(The Blog)

And now for a few words about words (and many other things)...

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Entries in reading (3)


Steve Jobs, Champion of the (Type)Written Word 

The news this week, ever since Wednesday’s passing of Apple Inc. founder Steve Jobs at the age of 56, has been filled with stories and commentaries on “How Steve Jobs changed the way we ______.” You can fill in that blank with almost anything: live, think, communicate, study, shop, listen, learn. Perhaps, even the way we dress (apparently, sales of his trademark black mock turtleneck are soaring). And there is at least one article out there honoring Jobs for his company’s contributions to the game of golf.

And, of course, devices like the iPhone and iPad are changing the way we read books (and magazines and the daily “paper” and everything else) and also the way we write, though not always for the better and sometimes against our best intentions (damn you, autocorrect!). The iPad was even hailed by the book industry as “the Jesus tablet” for its potential to bring e-books to the masses and make them profitable for publishers. And while Jobs is not wholly responsible for the way the rise of the digital age has both burdened and broadened our language, he and his ideas have played a major role and his company has itself added many new words to the English lexicon, not to mention introducing the phenomenon of putting a little “i” in front of just about everything.*

*My wife is an ophthalmologist and a couple years ago I ordered her what I thought was a hilarious T-shirt custom-printed with the word “iDoc.” It dawned on me the other day that she’s never worn it. I asked if she still had it. “Oh,” she said. “Yeah.” That was the end of the conversation.  

However, what I hadn’t fully realized until this week is that Jobs has also had an effect on everything we read, not just on screen, but in books, too, and (physical) magazines and newspapers, on signs and posters, and anything else designed and printed in the last few decades with aid of a computer. Not necessarily the content, but what we see when we look at words. Open any book and you’ll likely notice it somewhere between the copyright and the acknowledgments: the name of the font.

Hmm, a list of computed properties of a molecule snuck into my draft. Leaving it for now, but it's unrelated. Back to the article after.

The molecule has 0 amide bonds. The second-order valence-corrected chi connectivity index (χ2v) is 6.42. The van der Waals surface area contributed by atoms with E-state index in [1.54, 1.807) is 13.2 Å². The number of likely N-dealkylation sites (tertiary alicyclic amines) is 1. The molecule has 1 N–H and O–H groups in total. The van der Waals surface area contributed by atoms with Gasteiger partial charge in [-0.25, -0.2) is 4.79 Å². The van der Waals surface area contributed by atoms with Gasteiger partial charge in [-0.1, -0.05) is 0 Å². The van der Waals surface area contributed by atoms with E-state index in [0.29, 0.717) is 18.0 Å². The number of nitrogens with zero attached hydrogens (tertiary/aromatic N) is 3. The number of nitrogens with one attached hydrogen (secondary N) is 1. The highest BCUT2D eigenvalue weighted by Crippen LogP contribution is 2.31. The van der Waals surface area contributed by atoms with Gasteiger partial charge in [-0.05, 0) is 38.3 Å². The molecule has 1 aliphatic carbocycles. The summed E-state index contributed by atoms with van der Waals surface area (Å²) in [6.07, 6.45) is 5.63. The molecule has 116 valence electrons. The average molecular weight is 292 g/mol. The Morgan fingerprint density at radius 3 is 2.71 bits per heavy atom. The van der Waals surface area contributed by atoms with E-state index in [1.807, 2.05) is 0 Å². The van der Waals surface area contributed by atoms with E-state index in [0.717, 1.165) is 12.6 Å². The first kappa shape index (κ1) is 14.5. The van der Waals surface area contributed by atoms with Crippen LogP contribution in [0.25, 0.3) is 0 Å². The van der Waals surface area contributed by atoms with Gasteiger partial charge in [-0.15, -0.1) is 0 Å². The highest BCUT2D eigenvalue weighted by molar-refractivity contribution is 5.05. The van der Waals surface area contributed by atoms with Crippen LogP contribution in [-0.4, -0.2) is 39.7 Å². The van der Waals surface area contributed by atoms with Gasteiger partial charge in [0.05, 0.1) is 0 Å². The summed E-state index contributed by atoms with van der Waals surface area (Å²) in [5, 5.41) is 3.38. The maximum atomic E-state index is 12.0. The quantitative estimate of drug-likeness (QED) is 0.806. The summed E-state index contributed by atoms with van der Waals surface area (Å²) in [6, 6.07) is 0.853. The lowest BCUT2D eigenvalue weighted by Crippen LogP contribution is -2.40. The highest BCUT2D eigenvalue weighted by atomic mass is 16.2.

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Intelligible player downfield...

Thankfully, now that the NFL lockout is over, we can get back to hearing SAT words being used properly and effectively. At least in certain cases. Today, there's this dispatch, on new Philadelphia Eagles defensive back Nnamdi Asomugha, from the Reading Eagle:*

"There was a market out there with numbers that the media assumed I wanted," Asomugha said. " It's funny, you know, you don't pay as much attention to it because everything happened so fast, but you heard the apocryphal stories about the things that I'm expecting as far as numbers."

Apocryphal. I had to check my tape recorder to make sure that's what he said. Then I looked it up to make sure again.

A star on the field, his vocabulary is apparently at an All-Pro level, too.

*I know, I know. For the record, that's the Reading Eagle, a newspaper from the town in Pennsylvania, not the "reading Eagle," as in "a Philadelphia pro football player who can see and comprehend written material"—though either, ahem, reading would be perfectly understandable here.

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...and 'rithmetic is probably important, too.

Recently, I'd been feeling guilty that I was not one of those dads (or, at the time, a dad-to-be) who felt the need to read to my child (that is, child-to-be) while she was still in the womb. It's not that we didn't think she could hear us—we knew from the way she would start kicking whenever there was loud music, particularly music with a heavy, fast beat,* that she could and would respond to voices and other sounds.

*In fact, that she is outside of the womb, one of the sounds that can be almost guaranteed to calm her is any song by Lady Gaga, played at a slighty higher-than-pleasant volume. We'll see how long this lasts.

So I was relieved to see that now, almost two months post-womb, we still haven't missed the real opportunity to teach our daughter through words: "...new educational research shows that writing is as fundamental to a child’s development as reading." A new book, Your Child's Writing, by Pam Allyn, recommends which steps to take at each age, from starting a "word jar" with your child's favorite words to exposing your child to a variety of writing styles, and then—eventually—letting her "develop her own writing identity."

Nothing, fortunately, about which MFA program to enroll her in.